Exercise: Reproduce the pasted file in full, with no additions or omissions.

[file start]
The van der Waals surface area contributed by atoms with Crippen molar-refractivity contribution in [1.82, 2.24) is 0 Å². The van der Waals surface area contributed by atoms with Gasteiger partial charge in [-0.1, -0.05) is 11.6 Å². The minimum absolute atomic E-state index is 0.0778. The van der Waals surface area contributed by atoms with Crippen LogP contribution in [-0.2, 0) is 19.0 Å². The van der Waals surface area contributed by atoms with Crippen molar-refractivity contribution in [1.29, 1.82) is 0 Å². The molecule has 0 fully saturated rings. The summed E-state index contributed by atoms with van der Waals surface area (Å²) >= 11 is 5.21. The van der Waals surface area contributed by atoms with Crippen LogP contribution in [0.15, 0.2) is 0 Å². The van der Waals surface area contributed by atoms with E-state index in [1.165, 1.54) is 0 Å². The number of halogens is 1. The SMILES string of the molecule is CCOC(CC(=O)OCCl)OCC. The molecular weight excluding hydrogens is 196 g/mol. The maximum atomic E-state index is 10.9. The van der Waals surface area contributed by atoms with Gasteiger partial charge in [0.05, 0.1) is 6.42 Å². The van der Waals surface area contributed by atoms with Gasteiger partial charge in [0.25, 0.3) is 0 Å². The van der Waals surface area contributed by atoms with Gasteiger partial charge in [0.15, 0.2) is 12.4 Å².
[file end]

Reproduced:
The van der Waals surface area contributed by atoms with Crippen molar-refractivity contribution in [1.82, 2.24) is 0 Å². The van der Waals surface area contributed by atoms with Gasteiger partial charge in [-0.1, -0.05) is 11.6 Å². The minimum absolute atomic E-state index is 0.0778. The van der Waals surface area contributed by atoms with Crippen LogP contribution in [-0.2, 0) is 19.0 Å². The van der Waals surface area contributed by atoms with Crippen molar-refractivity contribution in [1.29, 1.82) is 0 Å². The molecule has 0 fully saturated rings. The summed E-state index contributed by atoms with van der Waals surface area (Å²) >= 11 is 5.21. The van der Waals surface area contributed by atoms with Crippen LogP contribution in [0.15, 0.2) is 0 Å². The van der Waals surface area contributed by atoms with E-state index in [1.165, 1.54) is 0 Å². The number of halogens is 1. The SMILES string of the molecule is CCOC(CC(=O)OCCl)OCC. The molecular weight excluding hydrogens is 196 g/mol. The maximum atomic E-state index is 10.9. The van der Waals surface area contributed by atoms with Gasteiger partial charge in [0.05, 0.1) is 6.42 Å². The van der Waals surface area contributed by atoms with Gasteiger partial charge in [0.25, 0.3) is 0 Å². The van der Waals surface area contributed by atoms with Gasteiger partial charge in [0.15, 0.2) is 12.4 Å².